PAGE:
These results are exploratory and require confirmation in future research, Dr. Lisan and his colleagues wrote. No information on adherence to PAP was available, and the researchers could not account for initiation and interruption of PAP therapy. Nevertheless, “prescribing PAP in patients with OSA should be pursued and encouraged, given its potential major public health implication,” they concluded.
The Sleep Heart Health Study was supported by grants from the National Institutes of Health.
Author: Erik Greb
Obstructive sleep apnea (OSA) is common in morbidly obese patients, with a reported prevalence as high as 45% in obese subjects.1 In fact, according to one study presented at the American Society of Metabolic and Bariatric Surgery, of 359 patients who had preoperative polysomnography, 86% had positive tests, which showed severe OSA in half of the cases.2
Obesity predisposes to and potentiates OSA, which demonstrates the need to diagnose OSA through polysomnography testing as part of the preoperative evaluation for bariatric surgery. Preoperative diagnosis of OSA is important for both perioperative airway management and the prevention of postoperative pulmonary complications.3
Assessment of OSA
Polysomnography remains the gold standard for diagnosis and assessment of OSA. Assessing a patient’s BMI is not a fully diagnostic indicator for OSA. In one study, 40 patients being evaluated for bariatric surgery underwent a polysomnography regardless of symptoms. OSA was present in 71% of patients. The majority of the patients were women whose patient characteristics failed to predict the severity of OSA. For that reason, providers should have a low threshold for ordering a polysomnography as part of the preoperative evaluation for bariatric surgery.4
Preoperative Treatment for OSA
CPAP is the mainstay treatment for moderate to severe OSA and has been shown to improve objective and subjective measures of OSA. Appropriate therapy with CPAP perioperatively would theoretically prevent hypoxic complications associated with OSA.5
CPAP has been shown to be a highly effective treatment if appropriately used. Medical literature demonstrates that CPAP can also lead to an improvement in hypertension, especially for patients with moderate to severe OSA.4
Postoperative Treatment for OSA
Data in the literature demonstrates subjective improvement in symptoms of OSA after bariatric surgery, including improvement in self-reported postoperative sleep quality and the reduction in daytime sleepiness. Improvement in validated quality of life scores was shown after bariatric surgery.7
Continuous pulse oximetry (in a critical care or step-down unit or by a dedicated, appropriately trained professional observer in the patient’s room) is felt to reduce the likelihood of complications among patients with OSA.8
Another report recommends continuous monitoring should be maintained for as long as patients remain at increased risk and for at least 3 hours beyond the standard observation time of their non-OSA counterparts.9
Postoperative use of CPAP should not be viewed as potentially adverse to outcomes following bariatric surgery due to any such concerns, and its use should be employed by bariatric surgeons based on the patient’s pulmonary status postoperatively. The risk of anastomotic complications is not increased by CPAP use in the immediate postoperative period following routine gastric bypass based on the existing literature.10 In fact, the risk for prolonged or repeat hospital stays is reduced with CPAP treatment.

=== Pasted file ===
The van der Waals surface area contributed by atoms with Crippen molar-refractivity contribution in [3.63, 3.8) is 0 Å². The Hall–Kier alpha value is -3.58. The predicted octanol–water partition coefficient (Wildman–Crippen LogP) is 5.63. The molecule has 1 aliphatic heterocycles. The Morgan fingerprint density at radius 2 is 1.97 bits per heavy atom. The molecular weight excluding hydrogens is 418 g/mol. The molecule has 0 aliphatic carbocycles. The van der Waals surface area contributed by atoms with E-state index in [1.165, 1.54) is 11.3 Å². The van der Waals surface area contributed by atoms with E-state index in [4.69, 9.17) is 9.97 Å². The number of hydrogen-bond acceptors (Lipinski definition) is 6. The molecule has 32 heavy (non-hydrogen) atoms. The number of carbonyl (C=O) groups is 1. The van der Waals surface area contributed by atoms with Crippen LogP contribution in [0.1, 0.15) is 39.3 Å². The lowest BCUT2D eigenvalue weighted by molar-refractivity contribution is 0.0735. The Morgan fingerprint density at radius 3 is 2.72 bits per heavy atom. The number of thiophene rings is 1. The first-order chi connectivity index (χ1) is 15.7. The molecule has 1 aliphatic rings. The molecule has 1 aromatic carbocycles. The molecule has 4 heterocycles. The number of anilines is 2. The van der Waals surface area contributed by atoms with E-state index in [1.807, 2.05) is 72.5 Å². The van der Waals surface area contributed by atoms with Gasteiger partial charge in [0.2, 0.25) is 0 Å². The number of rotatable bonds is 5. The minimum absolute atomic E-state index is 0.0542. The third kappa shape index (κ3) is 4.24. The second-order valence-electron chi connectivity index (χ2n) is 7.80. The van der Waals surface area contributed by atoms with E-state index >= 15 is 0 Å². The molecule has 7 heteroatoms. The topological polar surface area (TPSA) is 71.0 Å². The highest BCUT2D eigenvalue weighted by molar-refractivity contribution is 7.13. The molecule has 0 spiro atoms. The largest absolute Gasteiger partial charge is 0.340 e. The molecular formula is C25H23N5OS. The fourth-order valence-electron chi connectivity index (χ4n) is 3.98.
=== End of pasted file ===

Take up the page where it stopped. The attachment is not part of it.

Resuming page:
Untreated OSA is a comorbidity observed with high prevalence in the bariatric patient population that leads to increased mortality and increased medical disability from several cardiovascular diseases.
Polysomnography is recommended prior to bariatric surgery to determine the if OSA is present and manage symptoms prior to surgery.
Appropriate follow up with a sleep medicine physician is needed to ensure postoperative compliance with CPAP treatment. Management of OSA after bariatric surgery can help aid in postoperative weight loss in the long term.
Click here to download a PDF of this case study.
1Young T, Palta M, Dempsey J, Skatrud J, et al. The occurrence of sleep-disordered breathing among middle-aged adults. N Engl J Med. 1993;328(17):1230–1235.
2Bangura AS, Gibbs KE. Is routine preoperative polysomnography necessary in patients having bariatric surgery. ASMBS 2011; Abstract P-77.
3O’Keeffe T, Patterson EJ. Evidence supporting routine polysomnography before bariatric surgery. Obes Surg. 2004 Jan;14(1):23-6.
4Chai CL, Pathinathan A, Smith B. Continuous positive airway pressure delivery interfaces for obstructive sleep apnoea. Cochrane Database Syst Rev. 2006;18(4):CD005308.
5Frey WC, Pilcher J. Obstructive sleep-related breathing disorders in patients evaluated for bariatric surgery. Obes Surg. 2003 Oct;13(5):676-83.
6Lettieri CJ, Eliasson AH, Greenburg DL. Persistence of obstructive sleep apnea after surgical weight loss. J Clin Sleep Med. 2008;4(4):333-8.
7Dixon JB, Schachter LM, O’Brien PE. Polysomnography before and after weight loss in obese patients with severe sleep apnea. Int J Obes (Lond). 2005;29(9):1048-54.
8Gross JB, Bachenberg KL, Benumof JL, et al. Practice guidelines for the perioperative management of patients with obstructive sleep apnea: A report by the american society of anesthesiologists task force on perioperative management of patients with obstructive sleep apnea. Anesthesiology. 2006;104(5):1081-93.
9Schumann R, Jones SB, Cooper B, Kelley SD, Bosch MV, Ortiz VE, et al. Update on best practice recommendations for anesthetic perioperative care and pain management in weight loss surgery, 2004-2007. Obesity (Silver Spring). 2009;17(5):889-94.
10Ramirez A, Lalor PF, Szomstein S, Rosenthal RJ. Continuous positive airway pressure in immediate postoperative period after laparoscopic roux-en Y gastric bypass: Is it safe? Surg Obes Relat Dis. 2009;5(5):544-6.
Obstructive Sleep Apnea and Cardiovascular Disease